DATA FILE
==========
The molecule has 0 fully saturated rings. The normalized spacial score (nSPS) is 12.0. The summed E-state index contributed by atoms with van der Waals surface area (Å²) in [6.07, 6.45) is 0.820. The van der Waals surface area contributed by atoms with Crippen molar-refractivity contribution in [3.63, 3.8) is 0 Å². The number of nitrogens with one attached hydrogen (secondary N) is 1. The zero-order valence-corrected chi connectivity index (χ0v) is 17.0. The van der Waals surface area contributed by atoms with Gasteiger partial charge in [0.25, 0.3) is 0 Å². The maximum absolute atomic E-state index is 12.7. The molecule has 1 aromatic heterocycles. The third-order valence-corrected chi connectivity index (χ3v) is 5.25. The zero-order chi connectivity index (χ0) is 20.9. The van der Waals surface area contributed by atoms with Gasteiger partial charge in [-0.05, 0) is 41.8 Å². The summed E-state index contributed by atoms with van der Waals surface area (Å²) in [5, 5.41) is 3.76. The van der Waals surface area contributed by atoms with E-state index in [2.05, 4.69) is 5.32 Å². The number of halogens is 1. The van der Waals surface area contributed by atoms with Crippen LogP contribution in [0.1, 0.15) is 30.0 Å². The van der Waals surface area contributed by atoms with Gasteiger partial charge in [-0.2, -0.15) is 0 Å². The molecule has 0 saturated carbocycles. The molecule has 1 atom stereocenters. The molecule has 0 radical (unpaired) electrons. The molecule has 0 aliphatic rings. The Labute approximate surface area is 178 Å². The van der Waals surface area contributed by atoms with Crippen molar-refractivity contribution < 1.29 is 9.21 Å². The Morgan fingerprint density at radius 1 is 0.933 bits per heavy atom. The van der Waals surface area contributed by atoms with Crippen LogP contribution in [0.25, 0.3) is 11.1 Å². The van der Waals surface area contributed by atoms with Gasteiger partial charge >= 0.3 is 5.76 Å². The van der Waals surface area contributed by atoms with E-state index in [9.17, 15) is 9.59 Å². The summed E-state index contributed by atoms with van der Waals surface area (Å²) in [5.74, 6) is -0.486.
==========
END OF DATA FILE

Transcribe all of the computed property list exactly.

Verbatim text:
The molecule has 0 fully saturated rings. The normalized spacial score (nSPS) is 12.0. The summed E-state index contributed by atoms with van der Waals surface area (Å²) in [6.07, 6.45) is 0.820. The van der Waals surface area contributed by atoms with Crippen molar-refractivity contribution in [3.63, 3.8) is 0 Å². The number of nitrogens with one attached hydrogen (secondary N) is 1. The zero-order valence-corrected chi connectivity index (χ0v) is 17.0. The van der Waals surface area contributed by atoms with Gasteiger partial charge in [0.25, 0.3) is 0 Å². The maximum absolute atomic E-state index is 12.7. The molecule has 1 aromatic heterocycles. The third-order valence-corrected chi connectivity index (χ3v) is 5.25. The zero-order chi connectivity index (χ0) is 20.9. The van der Waals surface area contributed by atoms with Gasteiger partial charge in [-0.05, 0) is 41.8 Å². The summed E-state index contributed by atoms with van der Waals surface area (Å²) in [5, 5.41) is 3.76. The van der Waals surface area contributed by atoms with E-state index in [2.05, 4.69) is 5.32 Å². The number of halogens is 1. The van der Waals surface area contributed by atoms with Crippen LogP contribution in [0.1, 0.15) is 30.0 Å². The van der Waals surface area contributed by atoms with Gasteiger partial charge in [-0.2, -0.15) is 0 Å². The molecule has 0 saturated carbocycles. The molecule has 1 atom stereocenters. The molecule has 0 radical (unpaired) electrons. The molecule has 0 aliphatic rings. The Labute approximate surface area is 178 Å². The van der Waals surface area contributed by atoms with Crippen molar-refractivity contribution < 1.29 is 9.21 Å². The Morgan fingerprint density at radius 1 is 0.933 bits per heavy atom. The van der Waals surface area contributed by atoms with Crippen LogP contribution in [0.25, 0.3) is 11.1 Å². The van der Waals surface area contributed by atoms with Gasteiger partial charge >= 0.3 is 5.76 Å². The van der Waals surface area contributed by atoms with E-state index in [9.17, 15) is 9.59 Å². The summed E-state index contributed by atoms with van der Waals surface area (Å²) in [5.74, 6) is -0.486.